By Justin Sink
Two key GOP lawmakers in the House want the Pentagon to delay repealing the "Don't ask, don't tell" law.
The request to Defense Secretary Leon Panetta to delay Tuesday's repeal of the military's ban on gays and lesbians serving openly in the military comes from House Armed Services Committee Chairman Buck McKeon (R-Calif.) and Rep. Joe WilsonJoe WilsonOvernight Cybersecurity: Fight over feds' hacking powers moves to Congress New House caucus will help keep hackers out of cars Defense authorization bill would elevate Cyber Command MORE (R-S.C.), who chairs the Military Personnel subcommittee.
McKeon and Wilson argue that since their committee has not received copies of all regulation and policy changes that would occur because of the repeal, they believe the Defense Department to be rushing a process that is not ready for implementation. Their request is largely seen as a last-ditch effort to delay the repeal, which has been strongly opposed by many conservatives.
Democrats denounced the move Thursday, arguing that the issue was settled.
"The Pentagon has been given the time and flexibility our leaders said they needed to implement repeal," said Sen. Mark UdallMark UdallEnergy issues roil race for Senate Unable to ban Internet gambling, lawmakers try for moratorium Two vulnerable senators lack challengers for 2016 MORE (D- Col.). "It’s been studied, and the conclusion is clear – it’s past time for repeal."
McKeon and Wilson say they are particularly interested in if and how benefits will be extended to the partners of gay servicemen. President Obama announced in 2009 that the government would begin extending healthcare and other benefits to the same-sex partners of federal employees.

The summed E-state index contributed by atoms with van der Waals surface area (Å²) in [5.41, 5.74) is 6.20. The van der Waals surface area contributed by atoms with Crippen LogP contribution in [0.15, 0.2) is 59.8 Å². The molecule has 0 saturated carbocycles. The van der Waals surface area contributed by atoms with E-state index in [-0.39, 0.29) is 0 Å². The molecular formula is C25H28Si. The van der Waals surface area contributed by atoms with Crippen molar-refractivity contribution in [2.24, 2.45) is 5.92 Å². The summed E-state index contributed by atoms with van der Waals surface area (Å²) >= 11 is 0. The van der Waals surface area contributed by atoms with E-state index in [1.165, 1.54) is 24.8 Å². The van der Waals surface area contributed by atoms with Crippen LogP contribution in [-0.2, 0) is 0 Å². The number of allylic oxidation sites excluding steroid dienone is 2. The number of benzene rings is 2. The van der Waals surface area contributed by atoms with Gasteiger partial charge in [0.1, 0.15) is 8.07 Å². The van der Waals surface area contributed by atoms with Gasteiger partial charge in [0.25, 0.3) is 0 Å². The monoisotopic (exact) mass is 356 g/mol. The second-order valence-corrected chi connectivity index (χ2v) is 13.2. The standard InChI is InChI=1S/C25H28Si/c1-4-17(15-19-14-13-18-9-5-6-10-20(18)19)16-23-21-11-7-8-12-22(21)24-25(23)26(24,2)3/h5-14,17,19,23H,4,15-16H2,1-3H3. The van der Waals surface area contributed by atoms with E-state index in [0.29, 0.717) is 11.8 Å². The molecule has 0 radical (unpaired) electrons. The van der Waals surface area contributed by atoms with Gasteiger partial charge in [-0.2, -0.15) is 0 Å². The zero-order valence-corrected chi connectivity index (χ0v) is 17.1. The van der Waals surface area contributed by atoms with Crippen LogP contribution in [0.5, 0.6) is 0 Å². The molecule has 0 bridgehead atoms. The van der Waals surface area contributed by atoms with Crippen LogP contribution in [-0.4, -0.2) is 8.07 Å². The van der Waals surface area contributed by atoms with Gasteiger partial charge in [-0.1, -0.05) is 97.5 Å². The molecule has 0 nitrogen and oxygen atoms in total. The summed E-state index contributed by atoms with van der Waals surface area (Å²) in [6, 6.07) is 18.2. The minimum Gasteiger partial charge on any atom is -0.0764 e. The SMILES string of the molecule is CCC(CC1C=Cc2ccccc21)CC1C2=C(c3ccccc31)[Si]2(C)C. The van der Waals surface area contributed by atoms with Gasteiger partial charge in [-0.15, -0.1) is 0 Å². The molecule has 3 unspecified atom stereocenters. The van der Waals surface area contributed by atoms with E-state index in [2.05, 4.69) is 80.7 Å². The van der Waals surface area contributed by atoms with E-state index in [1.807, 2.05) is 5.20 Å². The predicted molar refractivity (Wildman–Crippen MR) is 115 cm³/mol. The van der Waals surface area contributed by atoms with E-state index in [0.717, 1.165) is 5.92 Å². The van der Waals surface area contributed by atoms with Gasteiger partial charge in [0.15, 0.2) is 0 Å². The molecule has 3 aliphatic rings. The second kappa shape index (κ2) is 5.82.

"We find it unconscionable that the polices and regulations that provide guidelines and procedures to be used by service members and their leaders to implement repeal, and well as to protect the interests of all service members, including gay and lesbian members, remain unpublished," the letter said.
The congressmen also reiterated a request for the views of service chiefs and senior military leaders on the DADT policy to be provided in an official memorandum. The Pentagon has previously denied this request.
Nor does it seem likely to pause the repeal based on the congressmen's letter.
"The repeal of 'Don't ask, don't tell' will occur, in accordance with the law and after a rigorous certification process, on Sept. 20," a Pentagon spokesman told Fox News. "Senior Department of Defense officials have advised Congress of changes to regulations and policies associated with repeal. We take that obligation seriously."